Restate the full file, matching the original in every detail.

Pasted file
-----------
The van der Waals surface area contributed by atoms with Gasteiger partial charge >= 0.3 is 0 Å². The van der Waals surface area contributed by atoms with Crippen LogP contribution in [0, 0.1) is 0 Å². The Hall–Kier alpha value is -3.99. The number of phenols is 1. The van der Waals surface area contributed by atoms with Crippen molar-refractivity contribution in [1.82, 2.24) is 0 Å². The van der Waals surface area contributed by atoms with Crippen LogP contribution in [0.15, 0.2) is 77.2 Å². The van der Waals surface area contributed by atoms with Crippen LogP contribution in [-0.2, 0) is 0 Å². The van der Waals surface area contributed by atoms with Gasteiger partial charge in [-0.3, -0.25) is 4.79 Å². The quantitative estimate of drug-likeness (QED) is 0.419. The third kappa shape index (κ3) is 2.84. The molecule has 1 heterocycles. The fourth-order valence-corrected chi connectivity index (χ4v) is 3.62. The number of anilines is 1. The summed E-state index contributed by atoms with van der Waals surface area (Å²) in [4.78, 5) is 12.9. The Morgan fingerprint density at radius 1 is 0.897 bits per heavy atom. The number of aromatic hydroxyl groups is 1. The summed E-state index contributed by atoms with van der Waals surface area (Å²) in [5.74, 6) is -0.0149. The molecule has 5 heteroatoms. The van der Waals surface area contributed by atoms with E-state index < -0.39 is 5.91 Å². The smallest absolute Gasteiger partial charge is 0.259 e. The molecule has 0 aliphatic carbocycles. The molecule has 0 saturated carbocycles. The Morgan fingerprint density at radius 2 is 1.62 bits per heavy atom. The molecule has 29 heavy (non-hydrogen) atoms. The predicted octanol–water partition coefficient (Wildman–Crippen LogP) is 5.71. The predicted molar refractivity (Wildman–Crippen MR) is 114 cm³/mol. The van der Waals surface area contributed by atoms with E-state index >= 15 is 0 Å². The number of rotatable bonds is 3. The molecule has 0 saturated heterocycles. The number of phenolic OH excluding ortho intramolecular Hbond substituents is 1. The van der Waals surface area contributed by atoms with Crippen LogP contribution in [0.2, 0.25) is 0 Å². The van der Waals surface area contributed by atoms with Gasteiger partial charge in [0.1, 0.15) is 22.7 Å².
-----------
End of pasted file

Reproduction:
The van der Waals surface area contributed by atoms with Gasteiger partial charge >= 0.3 is 0 Å². The van der Waals surface area contributed by atoms with Crippen LogP contribution in [0, 0.1) is 0 Å². The Hall–Kier alpha value is -3.99. The number of phenols is 1. The van der Waals surface area contributed by atoms with Crippen molar-refractivity contribution in [1.82, 2.24) is 0 Å². The van der Waals surface area contributed by atoms with Crippen LogP contribution in [0.15, 0.2) is 77.2 Å². The van der Waals surface area contributed by atoms with Crippen LogP contribution in [-0.2, 0) is 0 Å². The van der Waals surface area contributed by atoms with Gasteiger partial charge in [-0.3, -0.25) is 4.79 Å². The quantitative estimate of drug-likeness (QED) is 0.419. The third kappa shape index (κ3) is 2.84. The molecule has 1 heterocycles. The fourth-order valence-corrected chi connectivity index (χ4v) is 3.62. The number of anilines is 1. The summed E-state index contributed by atoms with van der Waals surface area (Å²) in [4.78, 5) is 12.9. The Morgan fingerprint density at radius 1 is 0.897 bits per heavy atom. The number of aromatic hydroxyl groups is 1. The summed E-state index contributed by atoms with van der Waals surface area (Å²) in [5.74, 6) is -0.0149. The molecule has 5 heteroatoms. The van der Waals surface area contributed by atoms with E-state index < -0.39 is 5.91 Å². The smallest absolute Gasteiger partial charge is 0.259 e. The molecule has 0 aliphatic carbocycles. The molecule has 0 saturated carbocycles. The Morgan fingerprint density at radius 2 is 1.62 bits per heavy atom. The molecule has 29 heavy (non-hydrogen) atoms. The predicted octanol–water partition coefficient (Wildman–Crippen LogP) is 5.71. The predicted molar refractivity (Wildman–Crippen MR) is 114 cm³/mol. The van der Waals surface area contributed by atoms with E-state index >= 15 is 0 Å². The number of rotatable bonds is 3. The molecule has 0 saturated heterocycles. The number of phenolic OH excluding ortho intramolecular Hbond substituents is 1. The van der Waals surface area contributed by atoms with Crippen LogP contribution in [0.2, 0.25) is 0 Å². The van der Waals surface area contributed by atoms with Gasteiger partial charge in [0.1, 0.15) is 22.7 Å².